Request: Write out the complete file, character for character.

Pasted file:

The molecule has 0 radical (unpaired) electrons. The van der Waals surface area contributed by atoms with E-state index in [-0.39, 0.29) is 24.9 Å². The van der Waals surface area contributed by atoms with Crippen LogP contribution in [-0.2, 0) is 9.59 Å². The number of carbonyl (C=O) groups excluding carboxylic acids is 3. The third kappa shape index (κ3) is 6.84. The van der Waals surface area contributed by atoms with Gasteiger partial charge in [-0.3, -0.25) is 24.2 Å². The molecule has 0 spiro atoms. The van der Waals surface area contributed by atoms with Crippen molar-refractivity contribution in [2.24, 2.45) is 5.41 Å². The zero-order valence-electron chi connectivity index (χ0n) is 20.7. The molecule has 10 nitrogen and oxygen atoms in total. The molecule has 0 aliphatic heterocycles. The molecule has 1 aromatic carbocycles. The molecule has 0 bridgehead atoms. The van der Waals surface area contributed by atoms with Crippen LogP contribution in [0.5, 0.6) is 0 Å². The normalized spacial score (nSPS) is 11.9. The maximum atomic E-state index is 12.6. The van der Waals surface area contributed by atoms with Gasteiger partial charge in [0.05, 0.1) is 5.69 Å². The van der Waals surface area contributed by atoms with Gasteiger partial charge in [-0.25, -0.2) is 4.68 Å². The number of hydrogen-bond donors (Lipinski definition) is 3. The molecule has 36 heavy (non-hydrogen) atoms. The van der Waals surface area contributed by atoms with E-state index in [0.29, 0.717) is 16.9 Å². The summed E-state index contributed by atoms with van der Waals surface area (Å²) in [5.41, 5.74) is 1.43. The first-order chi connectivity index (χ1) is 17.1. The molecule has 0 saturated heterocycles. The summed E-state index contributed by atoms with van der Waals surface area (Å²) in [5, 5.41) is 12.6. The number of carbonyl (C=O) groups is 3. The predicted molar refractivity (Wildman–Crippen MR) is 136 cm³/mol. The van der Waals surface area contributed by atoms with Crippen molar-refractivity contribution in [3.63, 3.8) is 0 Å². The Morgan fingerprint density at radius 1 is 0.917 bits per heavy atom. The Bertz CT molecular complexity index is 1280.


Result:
The molecule has 0 radical (unpaired) electrons. The van der Waals surface area contributed by atoms with E-state index in [-0.39, 0.29) is 24.9 Å². The van der Waals surface area contributed by atoms with Crippen LogP contribution in [-0.2, 0) is 9.59 Å². The number of carbonyl (C=O) groups excluding carboxylic acids is 3. The third kappa shape index (κ3) is 6.84. The van der Waals surface area contributed by atoms with Gasteiger partial charge in [-0.3, -0.25) is 24.2 Å². The molecule has 0 spiro atoms. The van der Waals surface area contributed by atoms with Crippen molar-refractivity contribution in [2.24, 2.45) is 5.41 Å². The zero-order valence-electron chi connectivity index (χ0n) is 20.7. The molecule has 10 nitrogen and oxygen atoms in total. The molecule has 0 aliphatic heterocycles. The molecule has 1 aromatic carbocycles. The molecule has 0 bridgehead atoms. The van der Waals surface area contributed by atoms with Crippen LogP contribution in [0.5, 0.6) is 0 Å². The normalized spacial score (nSPS) is 11.9. The maximum atomic E-state index is 12.6. The van der Waals surface area contributed by atoms with Gasteiger partial charge in [0.05, 0.1) is 5.69 Å². The van der Waals surface area contributed by atoms with Gasteiger partial charge in [-0.25, -0.2) is 4.68 Å². The number of hydrogen-bond donors (Lipinski definition) is 3. The molecule has 36 heavy (non-hydrogen) atoms. The van der Waals surface area contributed by atoms with E-state index in [0.29, 0.717) is 16.9 Å². The summed E-state index contributed by atoms with van der Waals surface area (Å²) in [5.41, 5.74) is 1.43. The first-order chi connectivity index (χ1) is 17.1. The molecule has 0 saturated heterocycles. The summed E-state index contributed by atoms with van der Waals surface area (Å²) in [5, 5.41) is 12.6. The number of carbonyl (C=O) groups is 3. The predicted molar refractivity (Wildman–Crippen MR) is 136 cm³/mol. The van der Waals surface area contributed by atoms with Crippen molar-refractivity contribution in [3.63, 3.8) is 0 Å². The Morgan fingerprint density at radius 1 is 0.917 bits per heavy atom. The Bertz CT molecular complexity index is 1280.